the writers character as it is projected in the message
Ethos refers to the credibility of the writer and stems from how the writer conveys his or her message within an argument, as well as, the writer's reputation for honesty and expertise outside of the work. When analyzing the ethos presented in an argument some questions to ask are: how did the writer effectively present himself? How is the writer credible and trustworthy? If done correctly, ethos will allow the work to have ethical appeal towards the audience (Inventing Arguments).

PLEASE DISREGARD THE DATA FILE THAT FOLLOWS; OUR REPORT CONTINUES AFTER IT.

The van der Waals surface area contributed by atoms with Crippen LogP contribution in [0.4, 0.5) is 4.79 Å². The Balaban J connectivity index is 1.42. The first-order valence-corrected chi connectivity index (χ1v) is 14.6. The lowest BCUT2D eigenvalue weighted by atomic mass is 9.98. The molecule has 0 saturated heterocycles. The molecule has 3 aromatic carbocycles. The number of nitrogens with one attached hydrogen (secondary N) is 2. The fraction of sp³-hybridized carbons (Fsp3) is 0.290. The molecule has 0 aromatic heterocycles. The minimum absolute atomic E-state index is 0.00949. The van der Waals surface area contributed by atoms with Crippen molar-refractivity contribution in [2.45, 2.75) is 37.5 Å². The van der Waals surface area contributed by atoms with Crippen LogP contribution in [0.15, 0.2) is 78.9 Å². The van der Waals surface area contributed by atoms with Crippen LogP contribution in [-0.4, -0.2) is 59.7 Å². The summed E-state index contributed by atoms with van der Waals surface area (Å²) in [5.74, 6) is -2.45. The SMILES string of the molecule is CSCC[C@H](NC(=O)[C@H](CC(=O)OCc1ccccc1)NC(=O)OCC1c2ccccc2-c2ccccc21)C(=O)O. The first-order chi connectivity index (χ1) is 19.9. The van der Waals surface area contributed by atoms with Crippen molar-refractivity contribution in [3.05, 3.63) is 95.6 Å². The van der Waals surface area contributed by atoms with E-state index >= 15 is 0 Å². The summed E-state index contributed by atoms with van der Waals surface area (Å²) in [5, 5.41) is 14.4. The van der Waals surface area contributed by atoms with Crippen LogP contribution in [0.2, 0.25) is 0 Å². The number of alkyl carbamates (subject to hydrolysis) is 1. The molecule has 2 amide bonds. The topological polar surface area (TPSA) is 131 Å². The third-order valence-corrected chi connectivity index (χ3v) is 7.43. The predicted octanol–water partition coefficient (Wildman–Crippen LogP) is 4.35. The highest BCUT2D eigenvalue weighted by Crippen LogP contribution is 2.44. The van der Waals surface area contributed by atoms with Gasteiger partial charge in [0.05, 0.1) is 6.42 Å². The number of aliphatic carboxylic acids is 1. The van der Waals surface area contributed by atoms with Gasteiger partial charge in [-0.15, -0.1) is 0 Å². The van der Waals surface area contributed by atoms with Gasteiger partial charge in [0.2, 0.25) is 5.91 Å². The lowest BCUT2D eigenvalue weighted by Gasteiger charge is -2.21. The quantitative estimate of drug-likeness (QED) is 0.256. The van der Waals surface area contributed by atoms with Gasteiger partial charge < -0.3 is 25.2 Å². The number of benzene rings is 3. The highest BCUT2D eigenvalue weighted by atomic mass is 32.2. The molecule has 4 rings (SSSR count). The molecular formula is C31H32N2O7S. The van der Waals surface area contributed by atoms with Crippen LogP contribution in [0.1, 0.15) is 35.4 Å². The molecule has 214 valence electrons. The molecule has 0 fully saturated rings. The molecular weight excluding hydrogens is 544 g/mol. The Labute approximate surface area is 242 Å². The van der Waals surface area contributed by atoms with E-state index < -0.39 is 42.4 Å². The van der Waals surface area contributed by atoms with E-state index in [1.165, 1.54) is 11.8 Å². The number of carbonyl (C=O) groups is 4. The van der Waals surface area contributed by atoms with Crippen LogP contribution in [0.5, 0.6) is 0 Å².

There are many ways that a writer can convey ethos within an argument some include:
- The writer's investment in his or her claim
- The fairness with which the writer considers alternative views - The tone and style of the message
- The messages professional appearance on paper or screen
- The use of correct grammar and spelling
- The use of correct formats for citations and bibliographies (Inventing Arguments).
There are two forms of ethos: extrinsic and intrinsic. Extrinsic ethos refers to the reputation of the author outside of the intended argument and how it affects the credibility of the work. Intrinsic ethos is how the author creates trust within the speech (refer to the bulleted points above).